The Westport Library’s Transformation Project is exciting and dynamic. When the official opening takes place June 23, users will enjoy an entirely new experience. Space, usage, programs — all have been reimagined.
But the 2-year renovation has brought changes to some old favorites. More than 150 works of art were removed, reappraised, cleaned, photographed and stored professionally. Some will be back on the “new” library walls.
Others found homes in various town buildings. For example, Robert Lambdin’s 1935 WPA mural “Pageant of History” was relocated to Staples High School.
But what about the River of Names?
That was the 26-foot long, 6-foot high tile work that hung on the lower level, just outside the McManus meeting room.
Conceived by Betty Lou Cummings, shepherded along by Dorothy Curran, and commissioned in 1997 as part of a capital campaign, it raised $300,000. All 1,162 tiles were individually created and drawn by artist Marion Grebow.
Some portray historical events, like the founding of Westport, onion farming and the arrival of the railroad.
Others feature favorite places around town: the Compo Beach cannons, Minute Man monument and Staples High School. Some cite local organizations and businesses.
Most show the names of nearly 1,000 families. They honor parents, children and pets. They note when the families came to town, and where they lived.
Tile donors were promised the River of Names would exist in perpetuity.
Yet finding a new home in the transformed library was difficult.
Fortunately, the library has a 21st-century solution.
An interactive River of Names will be an innovative feature of the new building.
A 43-inch touch-screen digital mural will be on view — and very accessible — on the upper level.
The new River of Names will link historic depictions in the mural to additional information about Westport’s 350-year past.
Iain Bruce — president of the library’s board of trustees — acknowledges the challenge of finding an appropriate location for the mural in the renovated space.
However, he says, the mural — and the entire Transformation Project — has forced the library to reassess how to make its collections and materials more accessible and engaging for everyone.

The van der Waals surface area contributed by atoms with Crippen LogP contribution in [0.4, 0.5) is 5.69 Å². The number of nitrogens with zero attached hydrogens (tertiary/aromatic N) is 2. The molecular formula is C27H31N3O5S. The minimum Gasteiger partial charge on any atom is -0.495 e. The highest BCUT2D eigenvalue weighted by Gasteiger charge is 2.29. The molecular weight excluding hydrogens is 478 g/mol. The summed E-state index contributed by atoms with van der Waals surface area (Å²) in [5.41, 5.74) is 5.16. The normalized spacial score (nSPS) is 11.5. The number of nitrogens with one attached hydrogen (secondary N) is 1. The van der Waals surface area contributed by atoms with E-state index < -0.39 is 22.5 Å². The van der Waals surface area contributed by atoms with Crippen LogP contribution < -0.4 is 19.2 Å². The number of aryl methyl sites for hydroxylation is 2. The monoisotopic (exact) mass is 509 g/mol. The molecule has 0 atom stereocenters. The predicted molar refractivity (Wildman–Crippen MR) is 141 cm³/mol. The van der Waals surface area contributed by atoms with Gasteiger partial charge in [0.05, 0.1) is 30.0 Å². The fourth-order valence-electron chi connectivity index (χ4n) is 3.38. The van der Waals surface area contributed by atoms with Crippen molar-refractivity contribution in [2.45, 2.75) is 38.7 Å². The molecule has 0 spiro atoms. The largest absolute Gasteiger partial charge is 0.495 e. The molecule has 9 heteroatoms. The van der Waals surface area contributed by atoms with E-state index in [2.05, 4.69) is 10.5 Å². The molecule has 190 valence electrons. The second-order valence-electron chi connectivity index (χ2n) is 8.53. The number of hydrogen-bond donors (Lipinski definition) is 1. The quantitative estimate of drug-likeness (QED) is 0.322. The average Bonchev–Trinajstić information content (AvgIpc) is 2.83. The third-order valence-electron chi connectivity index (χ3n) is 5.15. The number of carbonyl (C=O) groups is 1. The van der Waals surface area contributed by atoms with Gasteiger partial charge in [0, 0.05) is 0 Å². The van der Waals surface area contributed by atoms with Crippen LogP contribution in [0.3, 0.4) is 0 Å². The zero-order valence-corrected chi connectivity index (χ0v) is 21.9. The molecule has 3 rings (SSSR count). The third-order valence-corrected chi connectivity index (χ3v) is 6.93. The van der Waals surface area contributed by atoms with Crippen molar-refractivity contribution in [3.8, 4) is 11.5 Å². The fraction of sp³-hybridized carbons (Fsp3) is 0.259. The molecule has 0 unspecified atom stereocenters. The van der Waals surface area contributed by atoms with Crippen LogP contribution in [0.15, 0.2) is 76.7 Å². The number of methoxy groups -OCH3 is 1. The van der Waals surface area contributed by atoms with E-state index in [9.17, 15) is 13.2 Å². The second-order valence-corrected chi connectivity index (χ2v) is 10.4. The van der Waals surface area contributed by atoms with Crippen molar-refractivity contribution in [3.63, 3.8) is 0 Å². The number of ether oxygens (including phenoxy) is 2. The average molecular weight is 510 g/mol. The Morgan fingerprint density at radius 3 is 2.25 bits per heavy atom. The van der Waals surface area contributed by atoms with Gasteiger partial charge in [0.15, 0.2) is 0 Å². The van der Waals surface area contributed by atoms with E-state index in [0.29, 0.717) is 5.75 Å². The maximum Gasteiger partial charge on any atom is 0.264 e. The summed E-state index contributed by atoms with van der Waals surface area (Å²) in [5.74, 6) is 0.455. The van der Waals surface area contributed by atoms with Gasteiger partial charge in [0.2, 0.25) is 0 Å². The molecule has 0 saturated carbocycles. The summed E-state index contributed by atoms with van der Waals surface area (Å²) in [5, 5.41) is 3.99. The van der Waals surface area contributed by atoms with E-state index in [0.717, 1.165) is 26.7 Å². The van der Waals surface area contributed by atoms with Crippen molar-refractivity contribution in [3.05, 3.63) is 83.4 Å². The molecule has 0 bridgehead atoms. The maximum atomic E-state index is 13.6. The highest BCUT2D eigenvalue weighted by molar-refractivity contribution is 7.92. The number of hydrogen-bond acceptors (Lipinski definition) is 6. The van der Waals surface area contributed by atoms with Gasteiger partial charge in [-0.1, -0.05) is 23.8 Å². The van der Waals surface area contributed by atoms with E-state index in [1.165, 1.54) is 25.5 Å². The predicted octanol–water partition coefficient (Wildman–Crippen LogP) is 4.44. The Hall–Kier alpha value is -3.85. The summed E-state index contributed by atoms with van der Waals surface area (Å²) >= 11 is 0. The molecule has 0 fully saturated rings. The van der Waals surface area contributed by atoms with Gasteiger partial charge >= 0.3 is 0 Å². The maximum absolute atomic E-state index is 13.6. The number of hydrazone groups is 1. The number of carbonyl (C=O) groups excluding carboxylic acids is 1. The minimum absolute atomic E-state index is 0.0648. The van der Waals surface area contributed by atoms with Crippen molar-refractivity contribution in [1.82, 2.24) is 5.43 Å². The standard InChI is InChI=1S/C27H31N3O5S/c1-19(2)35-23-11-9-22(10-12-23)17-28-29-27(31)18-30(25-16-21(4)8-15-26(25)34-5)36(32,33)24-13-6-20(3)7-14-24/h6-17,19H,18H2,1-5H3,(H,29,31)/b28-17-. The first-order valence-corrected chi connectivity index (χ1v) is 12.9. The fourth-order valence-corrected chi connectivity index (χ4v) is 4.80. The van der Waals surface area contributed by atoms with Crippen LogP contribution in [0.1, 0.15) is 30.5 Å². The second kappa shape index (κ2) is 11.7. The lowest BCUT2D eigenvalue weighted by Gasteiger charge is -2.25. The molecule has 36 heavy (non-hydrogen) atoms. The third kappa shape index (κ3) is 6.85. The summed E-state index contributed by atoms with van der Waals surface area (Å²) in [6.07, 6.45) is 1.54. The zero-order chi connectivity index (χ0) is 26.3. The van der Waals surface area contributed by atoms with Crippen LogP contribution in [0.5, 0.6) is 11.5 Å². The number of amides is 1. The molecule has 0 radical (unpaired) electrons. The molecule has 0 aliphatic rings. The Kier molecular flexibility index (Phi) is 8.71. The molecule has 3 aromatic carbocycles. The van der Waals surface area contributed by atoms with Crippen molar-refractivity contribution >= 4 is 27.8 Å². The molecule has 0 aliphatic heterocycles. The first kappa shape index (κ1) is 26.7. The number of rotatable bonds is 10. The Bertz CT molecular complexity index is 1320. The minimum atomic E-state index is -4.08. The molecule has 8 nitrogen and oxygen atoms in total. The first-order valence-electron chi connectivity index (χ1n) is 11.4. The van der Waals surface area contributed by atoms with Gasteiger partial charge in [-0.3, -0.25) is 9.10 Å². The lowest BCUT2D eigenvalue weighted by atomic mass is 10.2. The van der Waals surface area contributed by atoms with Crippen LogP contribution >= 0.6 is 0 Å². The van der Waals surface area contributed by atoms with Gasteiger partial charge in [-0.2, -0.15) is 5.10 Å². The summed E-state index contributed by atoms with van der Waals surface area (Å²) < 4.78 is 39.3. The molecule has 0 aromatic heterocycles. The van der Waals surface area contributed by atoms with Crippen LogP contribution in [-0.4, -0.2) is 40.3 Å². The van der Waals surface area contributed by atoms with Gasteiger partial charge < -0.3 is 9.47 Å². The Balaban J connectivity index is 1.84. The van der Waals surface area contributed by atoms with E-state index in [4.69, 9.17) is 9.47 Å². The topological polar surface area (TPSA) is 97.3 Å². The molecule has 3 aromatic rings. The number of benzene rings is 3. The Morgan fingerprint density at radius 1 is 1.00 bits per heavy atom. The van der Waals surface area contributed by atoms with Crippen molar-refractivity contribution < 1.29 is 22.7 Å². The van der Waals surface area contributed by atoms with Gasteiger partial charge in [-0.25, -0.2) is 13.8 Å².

The new digital mural offers “maximum accessibility, interactivity, and continuity for our community today and for generations to come.” It includes descriptions, narratives, maps and photos. Audio and video clips will be added in the future.
Before the original mural was taken down, Miggs Burroughs photographed and documented each tile. It was removed and stored by a specialized company.
Ann Sheffer — chair of the River of Names Task Force Committee — says she is “thrilled that all this will be available to many more generations of Westport.” She calls digitization “a truly 21st-century demonstration of the role of libraries in preserving our heritage while charting our future.”
The River of Names will be accessible not only to library patrons, teachers and students, but everyone around the globe, adds Kathleen Motes Bennewitz, Westport’s arts curator who consulted on this project.
Like the original mural River of Names, the digital version is ultimately a home-town product.
Square Squared — a Westport company — was the developer. The firm provides creative solutions for print and digital designs, and audio and video production.
Michael Bud — a Square Squared partner — was introduced to the Westport Library years ago, by his mother, a Coleytown Elementary School teacher. He enjoyed story hour and picture books; later, he researched science fair and other projects there.
He was in high school when the River of Names project was installed, and remembers the buzz. Now his 2 children are frequent library visitors.
Soon — thank to Dad — they’ll be able to access the River of Names, digitally.
Along with the rest of Westport.
And the world.